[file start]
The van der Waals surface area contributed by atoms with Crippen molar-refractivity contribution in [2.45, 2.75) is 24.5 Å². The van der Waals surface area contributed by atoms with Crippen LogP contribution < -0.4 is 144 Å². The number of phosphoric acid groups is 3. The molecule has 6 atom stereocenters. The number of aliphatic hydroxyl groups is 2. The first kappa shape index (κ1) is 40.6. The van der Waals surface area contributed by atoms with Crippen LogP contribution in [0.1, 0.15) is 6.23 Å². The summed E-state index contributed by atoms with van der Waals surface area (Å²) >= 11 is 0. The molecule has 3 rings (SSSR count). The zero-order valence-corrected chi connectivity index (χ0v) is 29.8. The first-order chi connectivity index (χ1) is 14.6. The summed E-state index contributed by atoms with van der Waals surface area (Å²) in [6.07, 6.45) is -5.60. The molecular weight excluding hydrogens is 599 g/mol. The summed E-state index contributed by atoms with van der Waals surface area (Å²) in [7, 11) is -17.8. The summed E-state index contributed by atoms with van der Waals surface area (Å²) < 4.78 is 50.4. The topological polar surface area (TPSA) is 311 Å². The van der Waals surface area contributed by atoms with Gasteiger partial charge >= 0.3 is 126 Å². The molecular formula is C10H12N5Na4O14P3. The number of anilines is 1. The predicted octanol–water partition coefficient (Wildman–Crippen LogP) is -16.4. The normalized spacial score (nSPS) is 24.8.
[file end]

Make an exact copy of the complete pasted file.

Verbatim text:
The van der Waals surface area contributed by atoms with Crippen molar-refractivity contribution in [2.45, 2.75) is 24.5 Å². The van der Waals surface area contributed by atoms with Crippen LogP contribution < -0.4 is 144 Å². The number of phosphoric acid groups is 3. The molecule has 6 atom stereocenters. The number of aliphatic hydroxyl groups is 2. The first kappa shape index (κ1) is 40.6. The van der Waals surface area contributed by atoms with Crippen LogP contribution in [0.1, 0.15) is 6.23 Å². The summed E-state index contributed by atoms with van der Waals surface area (Å²) >= 11 is 0. The molecule has 3 rings (SSSR count). The zero-order valence-corrected chi connectivity index (χ0v) is 29.8. The first-order chi connectivity index (χ1) is 14.6. The summed E-state index contributed by atoms with van der Waals surface area (Å²) in [6.07, 6.45) is -5.60. The molecular weight excluding hydrogens is 599 g/mol. The summed E-state index contributed by atoms with van der Waals surface area (Å²) in [7, 11) is -17.8. The summed E-state index contributed by atoms with van der Waals surface area (Å²) < 4.78 is 50.4. The topological polar surface area (TPSA) is 311 Å². The van der Waals surface area contributed by atoms with Gasteiger partial charge >= 0.3 is 126 Å². The molecular formula is C10H12N5Na4O14P3. The number of anilines is 1. The predicted octanol–water partition coefficient (Wildman–Crippen LogP) is -16.4. The normalized spacial score (nSPS) is 24.8.